Choisya ternata H. B. K.

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Credits

Article from Bean's Trees and Shrubs Hardy in the British Isles

Recommended citation
'Choisya ternata' from the website Trees and Shrubs Online (treesandshrubsonline.org/articles/choisya/choisya-ternata/). Accessed 2021-09-18.

Genus

Common Names

  • Mexican Orange Flower

Other taxa in genus

    Glossary

    axillary
    Situated in an axil.
    corymb
    Unbranched inflorescence with lateral flowers the pedicels of which are of different lengths making the inflorescence appear flat-topped.

    References

    There are no active references in this article.

    Credits

    Article from Bean's Trees and Shrubs Hardy in the British Isles

    Recommended citation
    'Choisya ternata' from the website Trees and Shrubs Online (treesandshrubsonline.org/articles/choisya/choisya-ternata/). Accessed 2021-09-18.

    An evergreen shrub, of rounded, bushy habit, 6 to 10 ft high; young shoots downy. Leaves opposite, 3 to 6 in. long, consisting nearly always of three leaflets, but occasionally two or four. Leaflets stalkless, obovate, 112 to 3 in. long, about one-third as wide; rounded or blunt at the end, tapering to a common point of union at the end of a downy leaf-stalk 1 to 2 in. long; when crushed they have a strong, pungent, rather unpleasant odour, and held against the light will be seen to be pitted with numerous oil-glands. Flowers produced in a cluster of axillary corymbs at the end of the shoot, each corymb three- to six-flowered, with a slender, downy stalk 2 to 3 in. long. Flowers white, 1 to 114 in. across, with five roundish oval petals; fragrant like hawthorn. Bot. Mag., n.s., t. 318.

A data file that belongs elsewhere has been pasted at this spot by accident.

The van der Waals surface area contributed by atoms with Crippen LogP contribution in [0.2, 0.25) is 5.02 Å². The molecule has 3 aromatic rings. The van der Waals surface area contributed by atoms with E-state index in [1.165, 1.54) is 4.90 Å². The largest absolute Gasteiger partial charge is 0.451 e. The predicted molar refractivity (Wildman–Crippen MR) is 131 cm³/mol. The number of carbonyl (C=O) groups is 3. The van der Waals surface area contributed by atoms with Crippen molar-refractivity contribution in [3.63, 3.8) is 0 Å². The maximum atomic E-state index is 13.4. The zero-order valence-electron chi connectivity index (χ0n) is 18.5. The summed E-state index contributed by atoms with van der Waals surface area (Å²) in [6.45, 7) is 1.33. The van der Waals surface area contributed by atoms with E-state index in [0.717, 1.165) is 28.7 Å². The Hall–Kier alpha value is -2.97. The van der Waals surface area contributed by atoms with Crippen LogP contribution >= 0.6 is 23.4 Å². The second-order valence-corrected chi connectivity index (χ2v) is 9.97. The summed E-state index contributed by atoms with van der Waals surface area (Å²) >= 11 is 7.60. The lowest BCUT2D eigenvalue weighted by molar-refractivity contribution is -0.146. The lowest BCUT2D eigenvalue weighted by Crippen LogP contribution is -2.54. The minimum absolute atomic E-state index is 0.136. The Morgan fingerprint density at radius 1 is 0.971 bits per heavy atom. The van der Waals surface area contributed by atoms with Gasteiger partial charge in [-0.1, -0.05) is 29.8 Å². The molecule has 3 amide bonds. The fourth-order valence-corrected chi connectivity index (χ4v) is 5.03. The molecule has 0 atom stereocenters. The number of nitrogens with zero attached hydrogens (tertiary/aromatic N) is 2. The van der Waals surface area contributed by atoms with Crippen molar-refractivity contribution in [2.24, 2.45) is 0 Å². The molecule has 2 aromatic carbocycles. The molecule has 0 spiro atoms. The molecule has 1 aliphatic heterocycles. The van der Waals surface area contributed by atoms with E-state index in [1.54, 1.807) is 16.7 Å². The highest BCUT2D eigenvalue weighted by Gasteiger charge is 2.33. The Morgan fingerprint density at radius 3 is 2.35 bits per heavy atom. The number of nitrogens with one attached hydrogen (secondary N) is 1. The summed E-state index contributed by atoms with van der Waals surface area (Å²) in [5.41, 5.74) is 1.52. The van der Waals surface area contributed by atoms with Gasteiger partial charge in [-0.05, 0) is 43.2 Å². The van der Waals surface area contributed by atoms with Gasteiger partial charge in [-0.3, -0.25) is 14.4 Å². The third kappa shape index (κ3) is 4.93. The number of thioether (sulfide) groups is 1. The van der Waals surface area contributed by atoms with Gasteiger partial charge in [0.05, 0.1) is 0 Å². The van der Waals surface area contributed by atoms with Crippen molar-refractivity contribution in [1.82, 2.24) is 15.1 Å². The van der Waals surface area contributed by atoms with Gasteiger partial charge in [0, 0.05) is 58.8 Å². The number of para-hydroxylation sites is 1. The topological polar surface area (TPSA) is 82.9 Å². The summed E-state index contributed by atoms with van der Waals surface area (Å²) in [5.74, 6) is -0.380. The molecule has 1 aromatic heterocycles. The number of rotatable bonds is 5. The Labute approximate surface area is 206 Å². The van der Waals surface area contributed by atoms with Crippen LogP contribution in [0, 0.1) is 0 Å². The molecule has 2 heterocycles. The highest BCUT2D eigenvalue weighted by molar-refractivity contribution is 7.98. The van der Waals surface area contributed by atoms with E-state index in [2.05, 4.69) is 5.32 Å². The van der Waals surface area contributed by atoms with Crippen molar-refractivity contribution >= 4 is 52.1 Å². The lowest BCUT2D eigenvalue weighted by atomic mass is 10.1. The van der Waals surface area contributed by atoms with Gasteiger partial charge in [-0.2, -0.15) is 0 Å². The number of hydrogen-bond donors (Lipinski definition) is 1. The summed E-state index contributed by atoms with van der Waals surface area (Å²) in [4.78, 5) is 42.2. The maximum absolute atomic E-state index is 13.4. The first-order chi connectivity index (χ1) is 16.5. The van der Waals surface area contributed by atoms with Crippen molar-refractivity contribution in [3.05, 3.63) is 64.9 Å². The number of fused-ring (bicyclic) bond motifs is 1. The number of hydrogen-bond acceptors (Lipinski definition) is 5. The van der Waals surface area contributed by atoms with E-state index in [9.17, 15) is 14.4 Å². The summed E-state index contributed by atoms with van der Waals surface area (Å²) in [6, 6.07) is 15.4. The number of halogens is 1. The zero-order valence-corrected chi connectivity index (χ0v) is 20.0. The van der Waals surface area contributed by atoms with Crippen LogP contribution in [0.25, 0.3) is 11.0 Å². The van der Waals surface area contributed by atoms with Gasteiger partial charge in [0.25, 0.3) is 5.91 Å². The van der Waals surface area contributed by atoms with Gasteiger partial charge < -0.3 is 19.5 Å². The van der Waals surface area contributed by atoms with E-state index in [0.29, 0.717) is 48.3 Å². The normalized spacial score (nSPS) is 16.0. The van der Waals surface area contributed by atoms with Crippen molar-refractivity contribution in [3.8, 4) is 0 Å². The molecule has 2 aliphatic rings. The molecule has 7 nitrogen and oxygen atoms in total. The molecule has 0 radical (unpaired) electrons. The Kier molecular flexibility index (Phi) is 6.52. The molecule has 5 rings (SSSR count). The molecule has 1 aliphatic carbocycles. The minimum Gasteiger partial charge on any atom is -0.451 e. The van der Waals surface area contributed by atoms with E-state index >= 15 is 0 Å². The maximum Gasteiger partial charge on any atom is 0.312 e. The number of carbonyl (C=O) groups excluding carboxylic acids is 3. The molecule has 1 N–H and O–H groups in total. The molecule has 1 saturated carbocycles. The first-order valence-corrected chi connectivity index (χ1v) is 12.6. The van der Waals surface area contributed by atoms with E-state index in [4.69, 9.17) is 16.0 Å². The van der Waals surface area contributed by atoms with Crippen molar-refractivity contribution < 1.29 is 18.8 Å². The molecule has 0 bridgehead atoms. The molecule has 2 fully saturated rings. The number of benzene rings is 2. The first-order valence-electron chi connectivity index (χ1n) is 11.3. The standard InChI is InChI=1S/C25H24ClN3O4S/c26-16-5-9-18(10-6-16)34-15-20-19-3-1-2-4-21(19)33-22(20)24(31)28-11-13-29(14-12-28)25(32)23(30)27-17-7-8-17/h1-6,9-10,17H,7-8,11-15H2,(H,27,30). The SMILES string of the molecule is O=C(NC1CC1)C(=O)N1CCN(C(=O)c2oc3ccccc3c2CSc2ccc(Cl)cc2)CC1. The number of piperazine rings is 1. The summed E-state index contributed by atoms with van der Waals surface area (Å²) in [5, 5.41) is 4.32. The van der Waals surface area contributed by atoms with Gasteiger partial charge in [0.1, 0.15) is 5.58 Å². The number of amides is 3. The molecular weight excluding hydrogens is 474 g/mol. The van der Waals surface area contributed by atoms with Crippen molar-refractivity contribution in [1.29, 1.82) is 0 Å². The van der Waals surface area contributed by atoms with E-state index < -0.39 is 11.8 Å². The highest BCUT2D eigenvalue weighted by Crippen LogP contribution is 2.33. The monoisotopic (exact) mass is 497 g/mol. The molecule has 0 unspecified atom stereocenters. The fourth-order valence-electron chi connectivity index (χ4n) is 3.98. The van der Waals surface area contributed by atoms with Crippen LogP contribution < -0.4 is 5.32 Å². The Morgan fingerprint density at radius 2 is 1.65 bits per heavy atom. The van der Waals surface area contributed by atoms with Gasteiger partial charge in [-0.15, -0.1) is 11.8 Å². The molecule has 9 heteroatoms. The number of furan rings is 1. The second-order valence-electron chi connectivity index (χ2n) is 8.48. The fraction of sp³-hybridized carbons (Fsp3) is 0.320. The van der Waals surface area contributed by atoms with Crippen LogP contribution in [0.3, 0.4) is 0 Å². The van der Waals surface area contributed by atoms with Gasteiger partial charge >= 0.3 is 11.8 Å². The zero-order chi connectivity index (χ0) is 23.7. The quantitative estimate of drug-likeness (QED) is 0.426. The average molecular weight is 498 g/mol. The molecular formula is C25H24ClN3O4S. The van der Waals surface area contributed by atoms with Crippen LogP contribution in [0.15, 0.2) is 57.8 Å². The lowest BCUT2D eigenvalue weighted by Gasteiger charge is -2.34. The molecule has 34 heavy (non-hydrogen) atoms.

This fine evergreen is of interest as being one of the very few shrubs native of Mexico that are hardy near London. It survived practically uninjured the great frosts of February 1895 at Kew, also the trying winter of 1908-9. But for some constitutional reason it is often injured during spells of lesser cold, especially after the New Year. It was severely damaged in many gardens in the winters of 1961-3 but will usually come through winters of moderate severity without serious harm. Its normal flowering time may be considered April and May, but it often produces flowers more or less up to September. On a few occasions after a very mild November, it has been seen in full blossom in December. It should have an open but sheltered spot, and the soil may be a rather light loam. It is better to encourage short, well-ripened growths rather than thick, sappy ones. Cuttings made of half-ripened wood root quickly placed in gentle heat; those of a little harder wood will take root in a cold frame.